And, even then, there is little or no data to suggest that the amount of exposure would be sufficient to actually cause harm. A similar study, published by University of Georgia Athens (UGA) researchers in November, 2009 found “increased levels of SHS in the study subjects, but not levels considered to be risky”.

So, the New York City health department's claim that “57 per cent of nonsmoking New Yorkers have elevated levels of cotinine, a byproduct of nicotine, in their blood” means absolutely nothing. Elevated levels can only determine that a non smoker was exposed to secondhand smoke at some time during the past two to three days; not that the levels of exposure are prolonged or sufficient to demonstrate a legitimate health concern.

It's clear that the evidence does not support the contention that exposure to secondhand smoke in an outdoor environment represents any kind of health hazard to non-smokers. Which means the proposed ban in New York City parks, and those in other jurisdictions which have already imposed similar bans, have absolutely nothing to do with public health.

But, that's not really surprising.

The WeHo news article referenced above, notes: ”Half a dozen LA County municipalities have banned smoking near their outdoor dining facilities, with a few banning it from publicly-owned property - sidewalks, medians etc. - across their city entire. All did so citing public health concerns, but none did so based on scientific evidence that secondhand smoke (SHS) near an outdoor area poses a health risk.”

The Stanford study used to support New York's proposed outdoor ban provides very flimsy evidence on which to base such an intrusion on personal liberties. It does not support the theory that secondhand smoke in an outdoor environment is a health hazard, except possibly under the most extreme scenarios. And, even then the potential risk is negligible.

But, smoking bans in parks and on beaches have been passed, and are being promoted, in jurisdictions across the US and Canada despite the lack of any relevant scientific evidence.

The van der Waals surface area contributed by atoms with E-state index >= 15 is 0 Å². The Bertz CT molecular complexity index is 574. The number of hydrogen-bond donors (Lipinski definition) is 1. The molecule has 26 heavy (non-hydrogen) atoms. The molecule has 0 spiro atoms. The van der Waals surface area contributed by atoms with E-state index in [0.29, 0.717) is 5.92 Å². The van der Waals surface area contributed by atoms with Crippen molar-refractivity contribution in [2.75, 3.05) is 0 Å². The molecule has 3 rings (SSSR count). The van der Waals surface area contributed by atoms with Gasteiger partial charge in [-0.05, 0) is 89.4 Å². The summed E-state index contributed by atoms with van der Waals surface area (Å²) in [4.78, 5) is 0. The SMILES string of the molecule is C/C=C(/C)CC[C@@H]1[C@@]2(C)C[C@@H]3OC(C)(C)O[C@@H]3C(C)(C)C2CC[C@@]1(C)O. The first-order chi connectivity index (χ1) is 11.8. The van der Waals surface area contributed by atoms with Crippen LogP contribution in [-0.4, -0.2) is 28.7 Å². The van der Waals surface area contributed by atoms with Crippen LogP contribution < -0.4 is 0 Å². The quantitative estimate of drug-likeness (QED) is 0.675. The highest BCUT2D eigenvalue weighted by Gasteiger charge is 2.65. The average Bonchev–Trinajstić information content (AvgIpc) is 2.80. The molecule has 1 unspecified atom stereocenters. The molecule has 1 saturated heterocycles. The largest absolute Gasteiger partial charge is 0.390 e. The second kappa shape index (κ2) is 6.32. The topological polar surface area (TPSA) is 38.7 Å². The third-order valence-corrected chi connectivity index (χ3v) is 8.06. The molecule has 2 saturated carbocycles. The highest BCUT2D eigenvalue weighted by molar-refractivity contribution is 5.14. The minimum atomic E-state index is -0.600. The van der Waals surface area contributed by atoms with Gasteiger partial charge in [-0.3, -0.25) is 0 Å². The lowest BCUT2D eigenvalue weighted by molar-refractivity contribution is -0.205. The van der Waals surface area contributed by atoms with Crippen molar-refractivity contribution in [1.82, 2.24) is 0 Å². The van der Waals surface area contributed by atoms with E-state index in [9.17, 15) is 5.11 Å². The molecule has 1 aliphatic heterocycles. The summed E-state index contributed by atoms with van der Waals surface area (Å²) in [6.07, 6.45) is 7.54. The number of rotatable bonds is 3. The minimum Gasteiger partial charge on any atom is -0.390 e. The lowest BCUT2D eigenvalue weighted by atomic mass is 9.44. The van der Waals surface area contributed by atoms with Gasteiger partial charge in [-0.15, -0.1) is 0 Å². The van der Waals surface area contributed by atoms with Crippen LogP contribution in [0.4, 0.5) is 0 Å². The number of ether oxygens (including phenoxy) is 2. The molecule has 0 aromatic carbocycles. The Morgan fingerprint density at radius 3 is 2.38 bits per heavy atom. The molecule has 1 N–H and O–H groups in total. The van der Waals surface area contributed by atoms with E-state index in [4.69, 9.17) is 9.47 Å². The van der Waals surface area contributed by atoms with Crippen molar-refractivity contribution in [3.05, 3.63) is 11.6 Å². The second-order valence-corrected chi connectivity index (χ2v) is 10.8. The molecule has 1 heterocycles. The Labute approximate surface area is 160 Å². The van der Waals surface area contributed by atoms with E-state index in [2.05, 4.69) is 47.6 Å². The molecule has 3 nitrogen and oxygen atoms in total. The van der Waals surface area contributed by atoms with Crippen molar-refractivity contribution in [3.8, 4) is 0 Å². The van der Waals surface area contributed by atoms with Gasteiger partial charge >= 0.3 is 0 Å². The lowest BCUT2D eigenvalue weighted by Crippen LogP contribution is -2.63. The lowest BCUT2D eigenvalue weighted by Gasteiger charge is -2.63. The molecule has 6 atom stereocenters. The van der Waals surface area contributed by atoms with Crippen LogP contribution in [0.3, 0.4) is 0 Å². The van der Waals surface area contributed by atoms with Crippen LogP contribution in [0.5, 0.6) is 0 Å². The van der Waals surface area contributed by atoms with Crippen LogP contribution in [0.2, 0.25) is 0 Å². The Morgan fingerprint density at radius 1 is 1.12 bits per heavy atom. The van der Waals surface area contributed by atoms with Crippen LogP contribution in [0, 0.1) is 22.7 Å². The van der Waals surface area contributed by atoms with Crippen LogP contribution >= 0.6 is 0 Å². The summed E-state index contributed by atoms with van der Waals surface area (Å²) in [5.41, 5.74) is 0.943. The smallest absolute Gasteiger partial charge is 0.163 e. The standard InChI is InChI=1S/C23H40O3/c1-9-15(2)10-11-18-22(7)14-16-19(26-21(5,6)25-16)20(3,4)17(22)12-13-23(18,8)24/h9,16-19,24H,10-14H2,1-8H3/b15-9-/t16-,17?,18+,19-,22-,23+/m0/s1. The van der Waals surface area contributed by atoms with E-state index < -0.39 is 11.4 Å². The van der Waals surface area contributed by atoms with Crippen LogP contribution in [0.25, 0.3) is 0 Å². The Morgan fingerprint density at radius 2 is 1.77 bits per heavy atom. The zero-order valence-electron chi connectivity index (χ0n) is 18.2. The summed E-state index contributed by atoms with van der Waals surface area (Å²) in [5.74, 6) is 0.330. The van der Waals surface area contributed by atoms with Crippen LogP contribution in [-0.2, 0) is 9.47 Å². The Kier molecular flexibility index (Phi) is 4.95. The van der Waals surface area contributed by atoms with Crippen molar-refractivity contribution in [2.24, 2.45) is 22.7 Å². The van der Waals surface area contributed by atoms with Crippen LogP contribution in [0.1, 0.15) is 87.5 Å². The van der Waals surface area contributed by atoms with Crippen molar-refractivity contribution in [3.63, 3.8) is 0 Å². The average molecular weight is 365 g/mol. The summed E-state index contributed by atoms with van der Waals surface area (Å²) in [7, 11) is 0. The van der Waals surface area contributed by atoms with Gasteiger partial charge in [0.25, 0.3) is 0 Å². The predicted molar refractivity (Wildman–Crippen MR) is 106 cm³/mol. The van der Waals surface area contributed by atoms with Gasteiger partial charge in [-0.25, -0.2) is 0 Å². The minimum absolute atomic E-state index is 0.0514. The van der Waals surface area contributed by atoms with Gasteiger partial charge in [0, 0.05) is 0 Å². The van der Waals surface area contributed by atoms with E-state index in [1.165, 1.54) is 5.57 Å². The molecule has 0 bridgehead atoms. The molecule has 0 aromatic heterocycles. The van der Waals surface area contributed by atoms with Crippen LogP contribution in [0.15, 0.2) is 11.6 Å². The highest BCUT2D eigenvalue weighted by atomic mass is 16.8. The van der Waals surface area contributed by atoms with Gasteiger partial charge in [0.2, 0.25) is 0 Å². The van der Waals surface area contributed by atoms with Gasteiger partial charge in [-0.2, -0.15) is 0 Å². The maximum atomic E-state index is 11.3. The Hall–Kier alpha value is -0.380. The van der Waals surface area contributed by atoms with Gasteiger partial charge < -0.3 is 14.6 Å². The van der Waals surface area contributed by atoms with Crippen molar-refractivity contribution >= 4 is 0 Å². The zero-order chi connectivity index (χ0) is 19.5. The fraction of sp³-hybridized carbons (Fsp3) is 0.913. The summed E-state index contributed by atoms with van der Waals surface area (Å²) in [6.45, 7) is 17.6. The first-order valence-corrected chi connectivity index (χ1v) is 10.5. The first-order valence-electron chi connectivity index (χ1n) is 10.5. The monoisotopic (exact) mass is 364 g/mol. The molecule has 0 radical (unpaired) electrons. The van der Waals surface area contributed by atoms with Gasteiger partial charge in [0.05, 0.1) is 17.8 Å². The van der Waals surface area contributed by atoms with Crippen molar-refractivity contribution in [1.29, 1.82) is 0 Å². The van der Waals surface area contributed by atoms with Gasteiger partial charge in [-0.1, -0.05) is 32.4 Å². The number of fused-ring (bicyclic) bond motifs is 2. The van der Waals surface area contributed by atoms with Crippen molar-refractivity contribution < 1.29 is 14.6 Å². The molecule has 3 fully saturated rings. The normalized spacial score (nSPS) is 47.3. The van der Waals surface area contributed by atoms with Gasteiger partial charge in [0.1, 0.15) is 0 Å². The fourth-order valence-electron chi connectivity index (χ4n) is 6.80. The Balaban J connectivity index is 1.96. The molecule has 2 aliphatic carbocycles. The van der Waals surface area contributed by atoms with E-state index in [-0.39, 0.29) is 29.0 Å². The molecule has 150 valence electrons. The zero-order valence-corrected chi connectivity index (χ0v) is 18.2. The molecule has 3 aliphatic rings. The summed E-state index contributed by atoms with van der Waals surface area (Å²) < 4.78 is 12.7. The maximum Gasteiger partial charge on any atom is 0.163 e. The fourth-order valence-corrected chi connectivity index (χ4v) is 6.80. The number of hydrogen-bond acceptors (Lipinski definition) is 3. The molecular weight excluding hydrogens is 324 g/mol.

Instead, they're based on the same bullshit and bafflegab employed by anti-smoker fanatics for decades. Propaganda by any other name . . .


bannedsmoker said...


They got "OTS" now?


How many more "TS"es can they possibly invent?

It's really starting to get quite cliché all this abbreviation stuff. I suppose, that is how the "experts" (self-proclaimed, of course) talk. Gotta have teh lingo!

How dumbed down have people become and how long can they actually continue believing this "TS" crap?

TSO = Tobacco Smoke Odor

SOTS = Smell Of Tobacco Smoke

ITS = Imagined Tobacco smoke

DUTS = Dreamt UP Tobacco Smoke

TOTSANIADOMG = Thought Of Tobacco Smoke and Now I Am Dying Oh My God

I am sure the ANTI-smoker league will dream up plenty more clever abbreviations for us, above and beyond this recent gem. They MUST be working on it.

OTS now... *sigh*

Funny, but not...

They have always used their pretty little abbreviations while laying down their dictate.

It's nothing new. That will not change until people in general have finally had enough of it and wake up.

Whoever it is the particular nanny group is attacking because they think they know better, those being attacked best watch out when the nanny fascists start throwing abbreviations around.

Should it be smokers, "fat" people, unilingual people, or anyone.

There is no room in any civil society for self-righteous, holier-than-thou fascists.

Are we losing our civility?

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Michael J. McFadden said...

Banned, I *LOVE* your "initials" creativity! That's a keeper! :>

Rambler, I *think* the Stanford study may be the one I satirized a couple of years ago. Was it done by Klepeis? I think you'll enjoy the satire: it's not all that far off from the real thing. See:

Michael J. McFadden,
Author of "Dissecting Antismokers' Brains"

The Old Rambler said...


Yes, it was the Neil E. Klepeis study. The same study is being bandied about here in Ontario regarding outdoor bans.